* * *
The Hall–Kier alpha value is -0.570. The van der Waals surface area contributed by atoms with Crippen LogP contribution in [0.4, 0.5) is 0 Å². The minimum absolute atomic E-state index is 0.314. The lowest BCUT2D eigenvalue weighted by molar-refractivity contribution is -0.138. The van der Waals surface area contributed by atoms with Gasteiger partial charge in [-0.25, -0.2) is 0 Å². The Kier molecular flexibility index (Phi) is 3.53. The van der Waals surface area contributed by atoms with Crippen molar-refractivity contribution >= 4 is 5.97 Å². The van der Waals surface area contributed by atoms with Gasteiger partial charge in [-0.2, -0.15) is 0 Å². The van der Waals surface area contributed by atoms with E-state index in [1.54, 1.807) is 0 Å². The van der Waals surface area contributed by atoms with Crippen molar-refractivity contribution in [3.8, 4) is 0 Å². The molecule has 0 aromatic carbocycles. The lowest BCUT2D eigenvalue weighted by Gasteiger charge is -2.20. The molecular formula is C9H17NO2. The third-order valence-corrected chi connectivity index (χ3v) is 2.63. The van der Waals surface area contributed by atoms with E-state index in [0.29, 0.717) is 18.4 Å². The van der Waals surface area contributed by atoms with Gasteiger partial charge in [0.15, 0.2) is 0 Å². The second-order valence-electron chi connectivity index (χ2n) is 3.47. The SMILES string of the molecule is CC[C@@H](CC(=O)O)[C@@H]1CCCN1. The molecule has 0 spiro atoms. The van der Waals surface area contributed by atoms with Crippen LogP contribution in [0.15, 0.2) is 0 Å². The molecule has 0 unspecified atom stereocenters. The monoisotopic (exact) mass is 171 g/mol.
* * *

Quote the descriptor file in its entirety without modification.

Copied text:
The Hall–Kier alpha value is -0.570. The van der Waals surface area contributed by atoms with Crippen LogP contribution in [0.4, 0.5) is 0 Å². The minimum absolute atomic E-state index is 0.314. The lowest BCUT2D eigenvalue weighted by molar-refractivity contribution is -0.138. The van der Waals surface area contributed by atoms with Gasteiger partial charge in [-0.25, -0.2) is 0 Å². The Kier molecular flexibility index (Phi) is 3.53. The van der Waals surface area contributed by atoms with Crippen molar-refractivity contribution >= 4 is 5.97 Å². The van der Waals surface area contributed by atoms with Gasteiger partial charge in [-0.2, -0.15) is 0 Å². The van der Waals surface area contributed by atoms with E-state index in [1.54, 1.807) is 0 Å². The van der Waals surface area contributed by atoms with Crippen molar-refractivity contribution in [3.8, 4) is 0 Å². The molecule has 0 aromatic carbocycles. The lowest BCUT2D eigenvalue weighted by Gasteiger charge is -2.20. The molecular formula is C9H17NO2. The third-order valence-corrected chi connectivity index (χ3v) is 2.63. The van der Waals surface area contributed by atoms with E-state index in [0.29, 0.717) is 18.4 Å². The van der Waals surface area contributed by atoms with Gasteiger partial charge in [0.15, 0.2) is 0 Å². The second-order valence-electron chi connectivity index (χ2n) is 3.47. The SMILES string of the molecule is CC[C@@H](CC(=O)O)[C@@H]1CCCN1. The molecule has 0 spiro atoms. The van der Waals surface area contributed by atoms with Crippen LogP contribution in [0.15, 0.2) is 0 Å². The molecule has 0 unspecified atom stereocenters. The monoisotopic (exact) mass is 171 g/mol.